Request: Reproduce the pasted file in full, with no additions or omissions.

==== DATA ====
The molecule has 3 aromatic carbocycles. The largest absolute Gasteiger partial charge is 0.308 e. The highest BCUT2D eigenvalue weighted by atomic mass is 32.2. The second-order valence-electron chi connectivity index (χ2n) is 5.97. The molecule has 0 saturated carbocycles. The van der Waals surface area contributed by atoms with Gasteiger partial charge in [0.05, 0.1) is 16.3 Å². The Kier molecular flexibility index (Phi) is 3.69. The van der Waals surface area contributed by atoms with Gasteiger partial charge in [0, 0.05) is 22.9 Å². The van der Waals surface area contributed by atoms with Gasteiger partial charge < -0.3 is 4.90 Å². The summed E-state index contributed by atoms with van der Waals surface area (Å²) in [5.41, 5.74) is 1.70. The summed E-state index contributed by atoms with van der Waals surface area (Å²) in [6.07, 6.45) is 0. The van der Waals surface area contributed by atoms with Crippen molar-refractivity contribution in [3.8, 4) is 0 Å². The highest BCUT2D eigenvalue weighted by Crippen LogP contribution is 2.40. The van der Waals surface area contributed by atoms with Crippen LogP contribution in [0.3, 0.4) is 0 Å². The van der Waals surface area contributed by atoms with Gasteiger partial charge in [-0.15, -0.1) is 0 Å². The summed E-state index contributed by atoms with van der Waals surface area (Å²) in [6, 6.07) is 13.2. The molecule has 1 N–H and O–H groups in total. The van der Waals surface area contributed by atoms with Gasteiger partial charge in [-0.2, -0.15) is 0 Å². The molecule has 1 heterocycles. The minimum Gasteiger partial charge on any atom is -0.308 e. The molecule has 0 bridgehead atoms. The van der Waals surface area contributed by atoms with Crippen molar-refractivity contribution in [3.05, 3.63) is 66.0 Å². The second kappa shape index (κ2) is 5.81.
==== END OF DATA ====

The molecule has 3 aromatic carbocycles. The largest absolute Gasteiger partial charge is 0.308 e. The highest BCUT2D eigenvalue weighted by atomic mass is 32.2. The second-order valence-electron chi connectivity index (χ2n) is 5.97. The molecule has 0 saturated carbocycles. The van der Waals surface area contributed by atoms with Gasteiger partial charge in [0.05, 0.1) is 16.3 Å². The Kier molecular flexibility index (Phi) is 3.69. The van der Waals surface area contributed by atoms with Gasteiger partial charge in [0, 0.05) is 22.9 Å². The van der Waals surface area contributed by atoms with Gasteiger partial charge < -0.3 is 4.90 Å². The summed E-state index contributed by atoms with van der Waals surface area (Å²) in [5.41, 5.74) is 1.70. The summed E-state index contributed by atoms with van der Waals surface area (Å²) in [6.07, 6.45) is 0. The van der Waals surface area contributed by atoms with Crippen molar-refractivity contribution in [3.8, 4) is 0 Å². The highest BCUT2D eigenvalue weighted by Crippen LogP contribution is 2.40. The van der Waals surface area contributed by atoms with Crippen LogP contribution in [0.3, 0.4) is 0 Å². The van der Waals surface area contributed by atoms with Gasteiger partial charge in [-0.15, -0.1) is 0 Å². The summed E-state index contributed by atoms with van der Waals surface area (Å²) in [6, 6.07) is 13.2. The molecule has 1 N–H and O–H groups in total. The van der Waals surface area contributed by atoms with Gasteiger partial charge in [-0.2, -0.15) is 0 Å². The molecule has 1 heterocycles. The minimum Gasteiger partial charge on any atom is -0.308 e. The molecule has 0 bridgehead atoms. The van der Waals surface area contributed by atoms with Crippen molar-refractivity contribution in [3.05, 3.63) is 66.0 Å². The second kappa shape index (κ2) is 5.81.